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Nā Haumāna O Hawai‘I

NHOH advisor and president comment on club successes, and efforts to make Pacific a home

Harrison Clifford

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CORRECTION-In the November 9 issue of the Pacific Index, a story about the Nā Haumāna O Hawai‘I (NHOH) club with the headline “NHOH advisor and president comment on club successes, and efforts to make Pacific a home” reported incorrect information.

The article reported “all are welcome to attend” the NHOH Thanksgiving luncheon scheduled at 11:00 a.m. on November 23. However, the luncheon is only open to NHOH club members.-CORRECTION

Each year at Pacific University the Nā Haumāna O Hawai‘I (NHOH) Club invites students, faculty and staff, to join the “Ohana” family and experience Hawaiian culture on campus.

“The club is open to everyone,” senior Haley Kodama, NHOH president said. “Our main goal is to teach others about Hawaiian culture and practices, but more importantly, to spread that Aloha spirit we all bring with us from Hawaii.”

NHOH, which was originally founded in 1959 with just 16 students, now serves over 200 club members each year. And plays an integral role in helping incoming students from Hawaii acclimate to Pacific life in Forest Grove. One way in which NHOH helps ease the transition into college for incoming students from the state of Hawaii is through the Peer Mentorship program, which pairs freshman with upperclassmen who have also made the trip to Pacific from Hawaii.

“Our Peer Mentorship program has been going on for a very long time,” Edna Gehring, NHOH advisor and director of Hawaii outreach and programming said. “It’s a way for students to get adjusted and to have someone to call when they have a question or concern.”

According to Gehring, NHOH might also soon adopt a Peer Mentorship program for academic advising and registration help, after a pilot run this year proved successful. In addition to the Peer Mentorship program, NHOH club members also play a large role in helping run and organize events during Oregon orientation for Hawaiian students.

“We do a thing called ‘Passport’ which takes students to all of these different places and businesses in Forest Grove,” Kodama said. “We want them to learn the area and become comfortable with it, because it’s such a new place.”

According to Kodama, NHOH regularly offers weekend trip options for club members designed to get students out of Forest Grove and exploring Oregon. Kodama said the weekend programming trips play a large role in helping build the NHOH family and getting students’ minds off of home.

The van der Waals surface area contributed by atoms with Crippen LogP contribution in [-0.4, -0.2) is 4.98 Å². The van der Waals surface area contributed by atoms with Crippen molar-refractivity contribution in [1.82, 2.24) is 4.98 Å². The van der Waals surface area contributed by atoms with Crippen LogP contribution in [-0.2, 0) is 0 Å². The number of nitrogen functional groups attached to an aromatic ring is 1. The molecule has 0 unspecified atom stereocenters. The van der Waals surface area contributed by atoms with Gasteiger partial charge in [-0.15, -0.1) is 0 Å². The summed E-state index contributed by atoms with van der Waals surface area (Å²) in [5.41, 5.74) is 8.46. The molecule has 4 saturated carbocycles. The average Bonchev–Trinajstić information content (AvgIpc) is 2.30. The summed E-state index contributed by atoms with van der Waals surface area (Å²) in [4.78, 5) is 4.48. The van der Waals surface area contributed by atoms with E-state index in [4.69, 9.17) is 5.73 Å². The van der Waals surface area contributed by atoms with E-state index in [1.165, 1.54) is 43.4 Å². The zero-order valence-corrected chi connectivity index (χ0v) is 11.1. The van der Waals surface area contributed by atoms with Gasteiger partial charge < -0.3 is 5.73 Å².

“By being able to get them out of Forest Grove and seeing Portland, falling in love with Portland, we will hopefully lower the risk of homesickness,” Kodama said. “And that’s what these programs are really for.”

Helping students fight off homesickness is a constant effort for NHOH, especially when the holidays start to get closer. Though many students from Hawaii, and other states, are unable to return home for Thanksgiving, NHOH does it best to make Pacific a makeshift home for the students stuck on campus in November by hosting a Thanksgiving dinner in the University Center each year.

“We have a Thanksgiving luncheon that we go six or seven turkeys big on, and we open it up to everyone as a way of giving back,” Kodama said. “It’s a way for us to feed all of the kids and make sure that during one of the most pivotal holidays in the season they have a family they can come to.”

The Thanksgiving luncheon will start at 11:00 a.m. on Thanksgiving Day and all are welcome to attend. NHOH will also host a Black Friday shopping trip that night for club members. Kodama said she is pleased with the progress of the NHOH Club this semester, and happy to have an NHOH representative on the Undergraduate Student Senate this year.

“I think it’s been huge for us, being able to voice our opinions,” Kodama said. “Our representative has done a terrific job of voicing who we are and advocating for us as a group.”

According to Gehring, Hawaiian students at Pacific make up about 22 percent of the undergraduate population and also have one of the highest retention rates on campus. Both Gehring and Kodama attribute this high retention rate to the programming NHOH offers. A $40 membership fee is required to join NHOH and club membership forms can be found at the NHOH office in Clark Hall 218.

“We’re not all Hawaiian students, we’re open to everyone,” Kodama said. “We want to be able to reach out to everyone to get to know us and to learn our culture and become a part of the family. A huge part of our culture is that we are always willing to accept anyone.”

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